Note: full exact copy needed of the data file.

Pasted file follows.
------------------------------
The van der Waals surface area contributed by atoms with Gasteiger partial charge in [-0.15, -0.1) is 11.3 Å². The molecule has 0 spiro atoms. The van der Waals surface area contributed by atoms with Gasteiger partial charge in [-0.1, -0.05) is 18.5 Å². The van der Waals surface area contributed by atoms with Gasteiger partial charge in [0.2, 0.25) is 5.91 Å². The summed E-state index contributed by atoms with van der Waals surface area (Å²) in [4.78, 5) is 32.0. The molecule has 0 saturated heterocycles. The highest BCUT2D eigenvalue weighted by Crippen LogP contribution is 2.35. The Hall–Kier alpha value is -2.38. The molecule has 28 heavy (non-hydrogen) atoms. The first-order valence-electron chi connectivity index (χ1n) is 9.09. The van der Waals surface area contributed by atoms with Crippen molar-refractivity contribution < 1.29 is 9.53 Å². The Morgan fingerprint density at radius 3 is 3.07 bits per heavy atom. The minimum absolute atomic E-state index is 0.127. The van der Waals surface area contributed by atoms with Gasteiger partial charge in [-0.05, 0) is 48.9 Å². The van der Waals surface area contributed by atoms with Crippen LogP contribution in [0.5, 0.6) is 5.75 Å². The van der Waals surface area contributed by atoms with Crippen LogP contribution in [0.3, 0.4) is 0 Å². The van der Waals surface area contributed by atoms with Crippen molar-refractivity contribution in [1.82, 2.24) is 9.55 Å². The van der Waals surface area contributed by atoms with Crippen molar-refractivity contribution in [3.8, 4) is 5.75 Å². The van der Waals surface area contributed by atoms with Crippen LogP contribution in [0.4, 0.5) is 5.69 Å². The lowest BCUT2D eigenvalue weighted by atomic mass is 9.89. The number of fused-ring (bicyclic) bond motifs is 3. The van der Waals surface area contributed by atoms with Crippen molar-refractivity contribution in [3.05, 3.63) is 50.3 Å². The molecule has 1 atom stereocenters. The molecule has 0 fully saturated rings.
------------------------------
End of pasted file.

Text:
The van der Waals surface area contributed by atoms with Gasteiger partial charge in [-0.15, -0.1) is 11.3 Å². The molecule has 0 spiro atoms. The van der Waals surface area contributed by atoms with Gasteiger partial charge in [-0.1, -0.05) is 18.5 Å². The van der Waals surface area contributed by atoms with Gasteiger partial charge in [0.2, 0.25) is 5.91 Å². The summed E-state index contributed by atoms with van der Waals surface area (Å²) in [4.78, 5) is 32.0. The molecule has 0 saturated heterocycles. The highest BCUT2D eigenvalue weighted by Crippen LogP contribution is 2.35. The Hall–Kier alpha value is -2.38. The molecule has 28 heavy (non-hydrogen) atoms. The first-order valence-electron chi connectivity index (χ1n) is 9.09. The van der Waals surface area contributed by atoms with Crippen molar-refractivity contribution < 1.29 is 9.53 Å². The Morgan fingerprint density at radius 3 is 3.07 bits per heavy atom. The minimum absolute atomic E-state index is 0.127. The van der Waals surface area contributed by atoms with Gasteiger partial charge in [-0.05, 0) is 48.9 Å². The van der Waals surface area contributed by atoms with Crippen LogP contribution in [0.5, 0.6) is 5.75 Å². The van der Waals surface area contributed by atoms with Crippen LogP contribution in [0.3, 0.4) is 0 Å². The van der Waals surface area contributed by atoms with Crippen molar-refractivity contribution in [1.82, 2.24) is 9.55 Å². The van der Waals surface area contributed by atoms with Crippen molar-refractivity contribution in [3.8, 4) is 5.75 Å². The van der Waals surface area contributed by atoms with Crippen LogP contribution in [0.4, 0.5) is 5.69 Å². The lowest BCUT2D eigenvalue weighted by atomic mass is 9.89. The number of fused-ring (bicyclic) bond motifs is 3. The van der Waals surface area contributed by atoms with Crippen molar-refractivity contribution in [3.05, 3.63) is 50.3 Å². The molecule has 1 atom stereocenters. The molecule has 0 fully saturated rings.